From Shallow Talk to Deep Learning

Equity work is ultimately about making outcomes more equal. As we figure out how to change our own schools and organizations to become more equitable, we must practice developing empathy, identifying injustice, and taking action. Developing empathy is critical in moving from the personal to the political, identifying injustice is key in helping to see problems in terms of larger structural dynamics that produce inequities, and taking action is needed in order to make change happen. We all have our unique part to play and we must be willing to both learn as well as teach these skills.

To help foster these dispositions, equity learning has to involve deep rather than shallow learning. From a pedagogical perspective, these goals move across the head, hands, and heart; they connect the cognitive and the affective; they are about knowing, doing, and being. Workshops that enact familiar scripts through dialogue are not going to cut it. Instead, workshops should focus on creating shared experiences that involve our bodies as well as our minds. Authentic shared language will come out of these shared experiences. Together, shared language and experiences will help people unpack and interrupt inequities in their own communities.

The most powerful equity experience I (Jal) have been part of took place in Cowichan, British Columbia. The topic was the relationship between Indigenous people and their colonizers in Canada. The organizers, who were local Indigenous elders, put us into a triangular formation—one man at the front, followed by three men in chairs behind him, and then five, and so forth, all facing forward. Women were put at the back, and “old ladies” (anyone over 40!) and children were relegated to the next room. They asked us how we felt in these various different roles. Not only did the women and children feel excluded, the man at the front of the formation said that he felt very tense—he couldn’t see the people who he was supposed to be leading, and he was worried they were ready to stab him in the back. They told us that this formation represented Western capitalism.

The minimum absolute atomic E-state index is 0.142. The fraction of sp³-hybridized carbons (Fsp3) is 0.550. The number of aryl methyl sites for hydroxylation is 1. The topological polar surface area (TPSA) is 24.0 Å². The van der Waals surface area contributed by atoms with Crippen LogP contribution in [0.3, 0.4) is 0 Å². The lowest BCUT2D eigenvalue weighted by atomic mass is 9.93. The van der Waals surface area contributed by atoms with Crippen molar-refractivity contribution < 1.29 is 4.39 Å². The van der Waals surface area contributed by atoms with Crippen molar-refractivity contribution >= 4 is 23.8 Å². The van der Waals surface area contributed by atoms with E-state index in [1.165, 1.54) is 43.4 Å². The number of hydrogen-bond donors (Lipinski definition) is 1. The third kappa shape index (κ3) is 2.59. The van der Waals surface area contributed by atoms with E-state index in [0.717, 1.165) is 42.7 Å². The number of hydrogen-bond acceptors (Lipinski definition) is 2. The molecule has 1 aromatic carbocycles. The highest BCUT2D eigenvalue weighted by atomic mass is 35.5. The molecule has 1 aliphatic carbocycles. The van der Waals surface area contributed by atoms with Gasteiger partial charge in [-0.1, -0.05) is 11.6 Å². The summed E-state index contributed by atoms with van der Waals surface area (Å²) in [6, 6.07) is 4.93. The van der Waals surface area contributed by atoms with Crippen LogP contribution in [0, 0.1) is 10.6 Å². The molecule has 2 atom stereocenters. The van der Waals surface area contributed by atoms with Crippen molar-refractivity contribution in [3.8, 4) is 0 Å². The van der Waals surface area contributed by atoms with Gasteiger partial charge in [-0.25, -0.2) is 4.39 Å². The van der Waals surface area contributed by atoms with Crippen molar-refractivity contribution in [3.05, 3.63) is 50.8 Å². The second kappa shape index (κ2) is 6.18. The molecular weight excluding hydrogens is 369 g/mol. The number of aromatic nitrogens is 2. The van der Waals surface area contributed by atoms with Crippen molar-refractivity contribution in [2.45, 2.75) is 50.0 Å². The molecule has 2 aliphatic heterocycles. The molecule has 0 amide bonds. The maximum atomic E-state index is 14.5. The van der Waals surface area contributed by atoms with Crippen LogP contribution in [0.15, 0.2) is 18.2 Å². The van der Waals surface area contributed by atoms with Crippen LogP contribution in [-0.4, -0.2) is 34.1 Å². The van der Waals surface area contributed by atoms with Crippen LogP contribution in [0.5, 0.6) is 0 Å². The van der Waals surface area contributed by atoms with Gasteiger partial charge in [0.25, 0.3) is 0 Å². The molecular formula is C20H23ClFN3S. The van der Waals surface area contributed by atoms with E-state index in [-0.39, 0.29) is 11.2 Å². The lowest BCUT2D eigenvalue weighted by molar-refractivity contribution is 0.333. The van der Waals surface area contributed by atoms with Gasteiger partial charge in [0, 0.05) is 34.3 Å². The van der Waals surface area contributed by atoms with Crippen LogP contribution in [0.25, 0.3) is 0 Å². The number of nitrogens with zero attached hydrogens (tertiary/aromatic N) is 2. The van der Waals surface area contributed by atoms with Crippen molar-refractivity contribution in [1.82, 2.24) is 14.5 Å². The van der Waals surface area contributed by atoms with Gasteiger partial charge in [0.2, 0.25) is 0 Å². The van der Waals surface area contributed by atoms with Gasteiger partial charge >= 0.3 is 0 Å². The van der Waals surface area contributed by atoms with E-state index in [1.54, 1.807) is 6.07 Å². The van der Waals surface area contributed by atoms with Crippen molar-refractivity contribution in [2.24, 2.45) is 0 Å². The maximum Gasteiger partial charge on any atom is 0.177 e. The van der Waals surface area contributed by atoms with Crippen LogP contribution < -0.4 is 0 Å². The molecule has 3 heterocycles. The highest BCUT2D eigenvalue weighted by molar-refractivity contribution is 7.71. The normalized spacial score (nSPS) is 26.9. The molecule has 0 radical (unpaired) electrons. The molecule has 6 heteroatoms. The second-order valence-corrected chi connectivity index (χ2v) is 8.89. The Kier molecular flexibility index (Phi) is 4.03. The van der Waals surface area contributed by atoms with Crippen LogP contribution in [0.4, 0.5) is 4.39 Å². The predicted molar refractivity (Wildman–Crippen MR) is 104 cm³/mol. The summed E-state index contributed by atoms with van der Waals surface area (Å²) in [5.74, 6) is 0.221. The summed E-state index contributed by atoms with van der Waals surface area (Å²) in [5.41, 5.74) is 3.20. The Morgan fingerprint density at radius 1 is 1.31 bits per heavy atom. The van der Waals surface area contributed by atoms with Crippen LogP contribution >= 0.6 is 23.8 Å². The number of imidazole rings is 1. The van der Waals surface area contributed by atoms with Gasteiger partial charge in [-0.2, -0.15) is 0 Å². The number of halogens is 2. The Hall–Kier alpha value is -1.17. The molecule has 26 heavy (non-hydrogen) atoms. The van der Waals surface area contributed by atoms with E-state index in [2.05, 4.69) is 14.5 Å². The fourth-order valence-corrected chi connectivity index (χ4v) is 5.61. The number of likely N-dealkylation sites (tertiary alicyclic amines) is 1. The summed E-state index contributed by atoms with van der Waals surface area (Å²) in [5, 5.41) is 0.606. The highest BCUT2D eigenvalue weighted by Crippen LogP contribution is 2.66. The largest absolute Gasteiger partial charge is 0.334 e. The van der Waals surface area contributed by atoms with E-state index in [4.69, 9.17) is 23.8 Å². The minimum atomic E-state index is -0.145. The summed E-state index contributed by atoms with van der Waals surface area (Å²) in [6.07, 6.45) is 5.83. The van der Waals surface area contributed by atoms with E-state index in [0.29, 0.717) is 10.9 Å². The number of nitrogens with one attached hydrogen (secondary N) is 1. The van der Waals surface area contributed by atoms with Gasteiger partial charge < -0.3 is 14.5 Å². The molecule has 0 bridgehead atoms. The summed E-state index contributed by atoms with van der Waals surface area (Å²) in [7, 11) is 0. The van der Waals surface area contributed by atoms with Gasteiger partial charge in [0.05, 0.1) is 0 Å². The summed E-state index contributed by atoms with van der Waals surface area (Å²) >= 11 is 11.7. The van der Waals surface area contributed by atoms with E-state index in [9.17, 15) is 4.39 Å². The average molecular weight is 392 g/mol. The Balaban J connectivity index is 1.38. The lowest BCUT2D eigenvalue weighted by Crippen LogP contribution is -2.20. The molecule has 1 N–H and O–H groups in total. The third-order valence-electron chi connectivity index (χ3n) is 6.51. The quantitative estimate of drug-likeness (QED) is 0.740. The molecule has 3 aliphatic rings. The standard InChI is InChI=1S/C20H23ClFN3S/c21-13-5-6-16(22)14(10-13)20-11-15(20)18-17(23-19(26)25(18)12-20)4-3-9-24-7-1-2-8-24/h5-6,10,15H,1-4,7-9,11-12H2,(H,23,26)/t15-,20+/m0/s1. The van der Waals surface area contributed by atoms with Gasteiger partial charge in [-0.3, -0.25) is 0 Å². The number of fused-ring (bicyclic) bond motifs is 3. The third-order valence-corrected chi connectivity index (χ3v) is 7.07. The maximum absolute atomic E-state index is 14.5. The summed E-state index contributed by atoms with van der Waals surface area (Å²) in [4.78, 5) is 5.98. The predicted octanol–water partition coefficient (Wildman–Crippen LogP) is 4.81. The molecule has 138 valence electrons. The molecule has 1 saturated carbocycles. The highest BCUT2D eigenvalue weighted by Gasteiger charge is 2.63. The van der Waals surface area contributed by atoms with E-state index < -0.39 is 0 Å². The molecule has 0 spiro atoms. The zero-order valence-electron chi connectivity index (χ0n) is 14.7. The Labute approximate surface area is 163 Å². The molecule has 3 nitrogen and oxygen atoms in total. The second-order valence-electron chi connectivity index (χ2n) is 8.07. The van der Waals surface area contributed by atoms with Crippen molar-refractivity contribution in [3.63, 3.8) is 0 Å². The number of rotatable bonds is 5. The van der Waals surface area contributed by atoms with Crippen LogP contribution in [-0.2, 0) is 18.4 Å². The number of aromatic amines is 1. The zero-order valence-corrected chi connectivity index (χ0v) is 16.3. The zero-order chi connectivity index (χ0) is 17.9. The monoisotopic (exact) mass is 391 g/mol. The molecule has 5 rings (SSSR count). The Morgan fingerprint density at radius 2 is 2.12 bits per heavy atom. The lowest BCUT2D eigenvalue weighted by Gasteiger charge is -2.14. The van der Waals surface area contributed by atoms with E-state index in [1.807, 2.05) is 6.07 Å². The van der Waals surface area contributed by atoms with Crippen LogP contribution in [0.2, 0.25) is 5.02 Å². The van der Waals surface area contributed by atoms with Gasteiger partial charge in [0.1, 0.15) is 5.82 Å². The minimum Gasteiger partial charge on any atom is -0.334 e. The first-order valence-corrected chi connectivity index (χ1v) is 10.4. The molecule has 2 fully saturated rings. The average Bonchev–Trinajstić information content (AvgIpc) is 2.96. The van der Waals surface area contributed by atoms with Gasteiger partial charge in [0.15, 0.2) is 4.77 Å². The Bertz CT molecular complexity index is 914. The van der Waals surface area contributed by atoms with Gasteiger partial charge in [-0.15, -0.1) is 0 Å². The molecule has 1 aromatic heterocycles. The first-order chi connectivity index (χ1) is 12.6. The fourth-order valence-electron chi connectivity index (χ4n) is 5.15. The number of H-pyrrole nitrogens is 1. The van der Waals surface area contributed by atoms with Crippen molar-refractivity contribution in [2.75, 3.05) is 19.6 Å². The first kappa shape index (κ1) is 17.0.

Indigenous elders of Cowichan facilitate equity experience

Photo by Mike Russell

Then they reshuffled us. They put us in concentric circles—children in the center, respected elders in chairs in the circle around the children, and middle-aged adults in the outside circle, with some assigned to gather food, others to build community, and others to protect us from any external threats. They asked us how this made us feel. The “old ladies” said that they felt valued and honored. The children said they felt protected and centered. The adults said they felt like they were in community; in a circle. They told us that this formation represented Indigenous society.

Then they wiped out half of our circle—killed off half of our men, women, and children. We re-formed a smaller set of concentric circles, trying to maintain our structure but significantly shaken by the genocide we had experienced. Next they stole the children and sent them off to residential schools. They then threw down a bottle in the middle of the circle and told us that we were drunks and blamed us for our own failings. Then they killed a few more of us. And then they came and told us that they were part of a truth and reconciliation commission and asked us if we could forgive them as now they had been enlightened and wanted to be friends!

The workshop concluded with some testimonials from some elderly members of the local Indigenous community, many of whom had attended residential schools, all of whom had been asked to give up their culture in such schools, and some of whom had been physically and sexually abused. This anchored much of the previous experience, made it real, less like a workshop cooked up for our benefit and more a reporting of the experiences of actual people.